I picked 9th in my fantasy football league and that's why I'm losing
Could where you pick in fantasy football define your season as much as who you pick? I picked 9th, which so far in 2013 has the worst win-loss record of any pick.
Having a rough fantasy football season? Well, there's a good chance it's not your fault. Almost a 50 percent chance it's not your fault.
First, a quick back story.
big-money favorite league, I picked ninth. I was stuck with names like Ray Rice, Alfred Morris, a quarterback not named Peyton Manning and a few other options who didn't feel like first-round worthy picks. I talked myself into Ray Rice and I picked up Dez Bryant on the way back.
I obviously like one of those selections a lot better than the other. And that Ray Rice fella? Not a big fan of this here fantasy football.
Why am I telling you this? Because my bad season isn't necessarily the fault of me taking Ray Rice at No. 9, it's because I was picking ninth. My sub-.500 record is the predetermined fate that came when my name was picked out of that hat one late August night.
If you picked ninth, according to the single CBSSports.com Apple IIGS mainframe (with dual floppy drives) that powers the fantasy gaming community, you're part of a collective that has a win-loss record of 15,565-17,038, for a winning percentage of 47 percent. Keep in mind the data used here represents just a sampling of 12-team leagues on CBSSports.com.
Compare that to say, the first pick, which is a combined 17,576-15,042 for a winning percentage of 54 percent. Below is a graph, in which I had to first learn what that Excel program does on my computer to make, that illustrates pick-by-pick win-loss totals. Notice how around the sixth pick the win-loss ratio shifts? That's that whole "50 percent change thing" I mentioned in the first paragraph.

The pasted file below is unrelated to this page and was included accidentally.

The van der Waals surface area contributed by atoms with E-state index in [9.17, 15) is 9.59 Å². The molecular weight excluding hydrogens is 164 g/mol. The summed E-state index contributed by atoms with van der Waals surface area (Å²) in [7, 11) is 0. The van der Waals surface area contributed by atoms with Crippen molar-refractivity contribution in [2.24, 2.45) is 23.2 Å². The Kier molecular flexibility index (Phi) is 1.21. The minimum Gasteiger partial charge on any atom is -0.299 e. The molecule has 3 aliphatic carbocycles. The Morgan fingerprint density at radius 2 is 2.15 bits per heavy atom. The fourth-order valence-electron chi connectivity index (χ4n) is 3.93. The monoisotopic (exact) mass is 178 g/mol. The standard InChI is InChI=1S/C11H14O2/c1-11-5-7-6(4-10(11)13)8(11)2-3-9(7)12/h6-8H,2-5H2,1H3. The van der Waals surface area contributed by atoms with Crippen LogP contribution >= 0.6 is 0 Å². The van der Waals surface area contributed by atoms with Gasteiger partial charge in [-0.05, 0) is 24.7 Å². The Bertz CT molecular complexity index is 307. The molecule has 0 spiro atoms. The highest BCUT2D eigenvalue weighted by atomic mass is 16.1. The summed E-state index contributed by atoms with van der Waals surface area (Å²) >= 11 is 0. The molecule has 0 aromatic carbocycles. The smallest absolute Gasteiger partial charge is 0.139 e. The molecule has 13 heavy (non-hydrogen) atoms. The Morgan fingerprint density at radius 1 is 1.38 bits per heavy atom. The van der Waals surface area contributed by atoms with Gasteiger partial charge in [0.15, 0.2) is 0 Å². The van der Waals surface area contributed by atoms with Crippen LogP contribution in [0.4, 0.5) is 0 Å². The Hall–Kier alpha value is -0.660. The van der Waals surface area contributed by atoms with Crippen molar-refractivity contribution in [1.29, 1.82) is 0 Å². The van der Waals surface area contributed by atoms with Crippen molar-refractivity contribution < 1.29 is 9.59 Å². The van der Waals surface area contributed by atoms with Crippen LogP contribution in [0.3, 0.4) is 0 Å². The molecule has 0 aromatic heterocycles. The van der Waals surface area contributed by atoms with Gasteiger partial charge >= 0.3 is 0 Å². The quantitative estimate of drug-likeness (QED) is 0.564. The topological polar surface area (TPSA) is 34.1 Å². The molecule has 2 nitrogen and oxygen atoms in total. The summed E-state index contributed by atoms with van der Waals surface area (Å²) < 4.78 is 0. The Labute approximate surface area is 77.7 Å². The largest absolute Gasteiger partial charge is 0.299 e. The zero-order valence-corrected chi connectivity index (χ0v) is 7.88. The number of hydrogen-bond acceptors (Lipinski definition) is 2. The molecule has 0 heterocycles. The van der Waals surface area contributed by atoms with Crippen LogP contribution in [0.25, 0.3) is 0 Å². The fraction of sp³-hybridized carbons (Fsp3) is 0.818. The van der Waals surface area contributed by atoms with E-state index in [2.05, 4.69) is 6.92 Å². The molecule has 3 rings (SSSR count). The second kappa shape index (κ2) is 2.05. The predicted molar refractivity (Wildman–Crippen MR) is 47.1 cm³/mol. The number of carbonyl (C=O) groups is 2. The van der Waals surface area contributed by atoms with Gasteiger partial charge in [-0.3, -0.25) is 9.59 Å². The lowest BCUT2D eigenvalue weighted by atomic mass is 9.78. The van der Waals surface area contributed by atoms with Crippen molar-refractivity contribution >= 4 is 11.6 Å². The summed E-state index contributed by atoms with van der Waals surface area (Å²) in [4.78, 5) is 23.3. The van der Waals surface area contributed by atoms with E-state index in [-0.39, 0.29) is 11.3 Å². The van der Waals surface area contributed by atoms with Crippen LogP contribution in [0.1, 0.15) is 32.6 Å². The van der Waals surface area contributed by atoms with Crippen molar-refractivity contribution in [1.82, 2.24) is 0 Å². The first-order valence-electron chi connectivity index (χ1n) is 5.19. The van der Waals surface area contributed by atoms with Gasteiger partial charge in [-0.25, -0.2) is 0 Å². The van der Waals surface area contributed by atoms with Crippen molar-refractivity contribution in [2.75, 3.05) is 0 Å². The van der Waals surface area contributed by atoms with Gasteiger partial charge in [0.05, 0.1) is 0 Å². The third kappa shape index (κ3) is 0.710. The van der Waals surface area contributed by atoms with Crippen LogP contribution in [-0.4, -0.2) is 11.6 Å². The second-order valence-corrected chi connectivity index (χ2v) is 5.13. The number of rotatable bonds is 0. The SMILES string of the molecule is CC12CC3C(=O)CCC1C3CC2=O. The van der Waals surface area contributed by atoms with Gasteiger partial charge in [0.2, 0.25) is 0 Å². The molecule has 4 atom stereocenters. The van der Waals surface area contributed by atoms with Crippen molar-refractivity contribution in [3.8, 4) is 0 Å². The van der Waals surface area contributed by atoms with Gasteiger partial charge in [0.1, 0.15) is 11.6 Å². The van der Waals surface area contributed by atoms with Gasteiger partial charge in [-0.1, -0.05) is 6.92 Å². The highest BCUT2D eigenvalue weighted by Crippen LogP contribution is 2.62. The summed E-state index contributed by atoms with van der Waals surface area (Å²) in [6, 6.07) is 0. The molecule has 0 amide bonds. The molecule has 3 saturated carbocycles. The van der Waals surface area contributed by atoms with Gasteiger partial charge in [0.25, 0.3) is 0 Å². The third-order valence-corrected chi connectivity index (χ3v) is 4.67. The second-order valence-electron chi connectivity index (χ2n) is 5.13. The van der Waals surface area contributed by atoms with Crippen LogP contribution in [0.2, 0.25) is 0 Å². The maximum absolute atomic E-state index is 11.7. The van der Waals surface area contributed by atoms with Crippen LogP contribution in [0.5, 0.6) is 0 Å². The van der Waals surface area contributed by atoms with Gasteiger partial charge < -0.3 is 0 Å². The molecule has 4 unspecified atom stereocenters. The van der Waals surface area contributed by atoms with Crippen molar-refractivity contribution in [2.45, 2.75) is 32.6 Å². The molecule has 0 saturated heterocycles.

So the graph doesn't provide more than just a aerial view of things, but it's a launchpad for a dialog about draft spot and success.
Maybe you're thinking, "Hey this is pretty obvious stuff."
Maybe so. The first pick in a 12-team draft gets the best player (or opportunity to take the best player) and then a shot at the 24th and 25th best players. Whereas the person picking ninth gets a shot at the ninth best player, the 16th best player and 33rd best player in a traditional snake draft.
According to fantasypros.com, the consensus first pick was Adrian Peterson. The 24th- and 25th-best players were MJD and Larry Fitzgerald respectively. The ninth-best player was, yep, Ray Rice, the 16th-best player was Brandon Marshall and the 33rd-best player Randall Cobb.
That doesn't really clear things up much.
I'll seek out some year-over-year data to help frame this storyline, because, after all, this could simply be a one-year thing but maybe it could be the typical breakdown for a snake draft, where location, location, location is what defines success. As opposed to an auction draft, or keeper leagues with unique draft rules.
Or maybe there's something else at play. What that is, I don't know, but maybe you have some ideas. In the meantime, I'm going to keep blaming my poor season on forces other than my own doing. Because that's about as much fun as I can have thanks to the fantasy gods right about now.
Eric Kay is an assistant managing editor at CBSSports.com. He left his heart in Bethesda.
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